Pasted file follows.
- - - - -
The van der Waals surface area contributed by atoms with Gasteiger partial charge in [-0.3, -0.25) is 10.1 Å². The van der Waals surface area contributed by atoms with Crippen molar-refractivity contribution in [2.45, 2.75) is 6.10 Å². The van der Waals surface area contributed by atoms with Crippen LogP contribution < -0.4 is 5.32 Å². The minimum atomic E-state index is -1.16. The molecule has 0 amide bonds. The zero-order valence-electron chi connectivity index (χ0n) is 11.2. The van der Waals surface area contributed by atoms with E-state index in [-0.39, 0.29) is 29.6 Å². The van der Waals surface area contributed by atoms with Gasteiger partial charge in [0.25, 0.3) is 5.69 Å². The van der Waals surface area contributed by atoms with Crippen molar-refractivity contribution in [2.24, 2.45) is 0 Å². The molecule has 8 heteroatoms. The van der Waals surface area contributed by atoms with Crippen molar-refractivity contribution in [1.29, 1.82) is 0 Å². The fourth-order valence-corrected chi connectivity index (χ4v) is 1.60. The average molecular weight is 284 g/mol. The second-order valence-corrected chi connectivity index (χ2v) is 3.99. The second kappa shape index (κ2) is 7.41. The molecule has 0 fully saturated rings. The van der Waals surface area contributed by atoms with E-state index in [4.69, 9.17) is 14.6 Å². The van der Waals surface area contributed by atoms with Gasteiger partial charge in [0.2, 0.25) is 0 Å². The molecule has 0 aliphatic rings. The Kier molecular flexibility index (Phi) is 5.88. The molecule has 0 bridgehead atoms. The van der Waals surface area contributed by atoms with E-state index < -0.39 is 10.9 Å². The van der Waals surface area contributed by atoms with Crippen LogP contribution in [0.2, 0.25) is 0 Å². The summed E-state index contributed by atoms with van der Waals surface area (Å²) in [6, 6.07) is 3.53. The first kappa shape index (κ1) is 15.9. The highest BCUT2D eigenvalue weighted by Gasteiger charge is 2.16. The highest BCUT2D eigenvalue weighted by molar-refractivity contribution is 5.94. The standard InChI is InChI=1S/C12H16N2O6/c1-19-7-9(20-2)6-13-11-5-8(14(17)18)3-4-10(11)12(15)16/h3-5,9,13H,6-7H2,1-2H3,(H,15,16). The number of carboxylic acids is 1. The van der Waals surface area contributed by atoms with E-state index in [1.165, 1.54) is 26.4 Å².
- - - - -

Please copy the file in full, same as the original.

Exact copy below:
The van der Waals surface area contributed by atoms with Gasteiger partial charge in [-0.3, -0.25) is 10.1 Å². The van der Waals surface area contributed by atoms with Crippen molar-refractivity contribution in [2.45, 2.75) is 6.10 Å². The van der Waals surface area contributed by atoms with Crippen LogP contribution < -0.4 is 5.32 Å². The minimum atomic E-state index is -1.16. The molecule has 0 amide bonds. The zero-order valence-electron chi connectivity index (χ0n) is 11.2. The van der Waals surface area contributed by atoms with E-state index in [-0.39, 0.29) is 29.6 Å². The van der Waals surface area contributed by atoms with Gasteiger partial charge in [0.25, 0.3) is 5.69 Å². The van der Waals surface area contributed by atoms with Crippen molar-refractivity contribution in [2.24, 2.45) is 0 Å². The molecule has 8 heteroatoms. The van der Waals surface area contributed by atoms with Crippen molar-refractivity contribution in [1.29, 1.82) is 0 Å². The fourth-order valence-corrected chi connectivity index (χ4v) is 1.60. The average molecular weight is 284 g/mol. The second-order valence-corrected chi connectivity index (χ2v) is 3.99. The second kappa shape index (κ2) is 7.41. The molecule has 0 fully saturated rings. The van der Waals surface area contributed by atoms with E-state index in [4.69, 9.17) is 14.6 Å². The van der Waals surface area contributed by atoms with Gasteiger partial charge in [0.2, 0.25) is 0 Å². The molecule has 0 aliphatic rings. The Kier molecular flexibility index (Phi) is 5.88. The molecule has 0 bridgehead atoms. The van der Waals surface area contributed by atoms with E-state index < -0.39 is 10.9 Å². The van der Waals surface area contributed by atoms with Crippen LogP contribution in [0.2, 0.25) is 0 Å². The summed E-state index contributed by atoms with van der Waals surface area (Å²) in [6, 6.07) is 3.53. The first kappa shape index (κ1) is 15.9. The highest BCUT2D eigenvalue weighted by Gasteiger charge is 2.16. The highest BCUT2D eigenvalue weighted by molar-refractivity contribution is 5.94. The standard InChI is InChI=1S/C12H16N2O6/c1-19-7-9(20-2)6-13-11-5-8(14(17)18)3-4-10(11)12(15)16/h3-5,9,13H,6-7H2,1-2H3,(H,15,16). The number of carboxylic acids is 1. The van der Waals surface area contributed by atoms with E-state index in [1.165, 1.54) is 26.4 Å².